Cat on dock

Cats have been friends of mariners for centuries.

They had an important job on ships – to keep the vessel free of rats and mice that not only ate food supplies, but gnawed through the ships’ ropes.  Cats were also common along waterfronts where they controlled rodents in warehouses and helped clean up the remains from fish processing.


Mariners had a high respect for cats, often believing them to have special powers. Although considered unlucky in some places, having a black cat on board a ship was believed to offer protection from dangerous weather. Even fishermen’s wives kept black cats at home in hopes that they would protect their husbands at

Polydactyl  cats (with more than the usual number of toes) were popular sea cats because they were thought to have more balance and be better mouse-catchers. Some people believed storms were stored in cat tails, as evidenced by the static electricity that appeared when a cat was petted, making it taboo to pet a cat. If a ship’s cat fell overboard, the ship might be hit by a terrible storm, and if the ship didn’t sink, it would be cursed with nine years of bad luck. Some other feline superstitions concerning weather included – if a cat licked its fur against the grain, a hailstorm was coming; if a cat sneezed, it meant rain; and if a cat was frisky, expect windy conditions.

Highland Light, Cape Cod, MA

Highland Light, Cape Cod, MA

Cats often survived shipwrecks and took up residence at nearby lighthouses. People living near Cape Cod believe the area’s high number of polydactyl cats is a result of ship rescues by Cape Cod lightkeepers. At lighthouses, cats were as valuable as they had been on ships, catching rodents and even eating bugs that were drawn to the light. Cats were also alleged to forecast weather at lighthouses. If a cat slept with its back to low pressure and cold, it signaled the arrival and direction of a weather front. If a storm was coming, a cat’s keen ears could hear it in advance, evidenced when the cat went into hiding in expectation of the storm.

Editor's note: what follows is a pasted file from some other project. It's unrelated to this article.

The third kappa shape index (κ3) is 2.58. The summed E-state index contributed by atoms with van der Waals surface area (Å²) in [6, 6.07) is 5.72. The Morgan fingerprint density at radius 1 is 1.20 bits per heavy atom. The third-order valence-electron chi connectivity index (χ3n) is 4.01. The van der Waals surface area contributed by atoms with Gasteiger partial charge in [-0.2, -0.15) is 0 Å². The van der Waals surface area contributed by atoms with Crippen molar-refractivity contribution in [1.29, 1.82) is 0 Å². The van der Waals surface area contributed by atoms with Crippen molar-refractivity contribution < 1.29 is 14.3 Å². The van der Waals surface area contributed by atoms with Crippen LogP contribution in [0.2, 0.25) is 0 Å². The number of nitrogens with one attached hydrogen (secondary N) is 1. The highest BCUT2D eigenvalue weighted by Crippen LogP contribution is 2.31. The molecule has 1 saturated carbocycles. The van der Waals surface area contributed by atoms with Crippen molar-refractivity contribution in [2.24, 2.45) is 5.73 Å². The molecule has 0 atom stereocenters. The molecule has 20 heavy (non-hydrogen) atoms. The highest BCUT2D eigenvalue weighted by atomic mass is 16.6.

Of course, cats proved great companions in lonely lighthouse posts, providing warmth and comfort in cold, uninsulated buildings.

The Climbing Cat of Deer Island Light

The Climbing Cat of Deer Island Light

Perhaps Deer Island Light’s most famous resident was “The Climbing Cat.” The cat was well-known for its ability to climb ladders and negotiate the uneven levels of the lonely caisson lighthouse guarding the passage into Boston Harbor. More than an agile climber, the cat was also an excellent fisherman. The feline would descend to the lowest level of the light and sit there, studying the water. When she spotted a fish, she’d leap into the water, disappearing underneath a few moments before surfacing with a wiggling fish in her mouth. Then she’d swim back to the tower and climb up the ladder with her prize, ready for a private feast.

Keeper Eugene Coleman and Sambo

Keeper Eugene Coleman and Sambo, photo by William O. Thompson, courtesy Jeremy D’Entremont

Sambo was another famous lighthouse cat. Around 1929, Sambo Tonkus (Mr. T) was born at the Nubble Lighthouse. Sambo stayed at Nubble even when the keepers changed. The ginger-striped tabby grew to be a hefty twenty pounds. After clearing the island of its rodents, he decided to go to the mainland for more. Sambo would saunter down to the water’s edge, wade in, and swim over the channel to the mainland. A few hours later, he’d return with a mouse in his jaws before swimming back to the lighthouse island with his dinner. As word spread of his exploits, tourists lined the shore waiting for Sambo to make his swim so they could take pictures of the event.

Cape Neddick, Nubble Light, photo courtesy

Cape Neddick, Nubble Light, photo courtesy





God created a vast variety of animals, each for a purpose.

Even cats have a purpose in God’s plan.


“You are worthy, our Lord and God,
to receive glory and honor and power,
for you created all things,
and by your will they were created
and have their being.” Rev. 4:11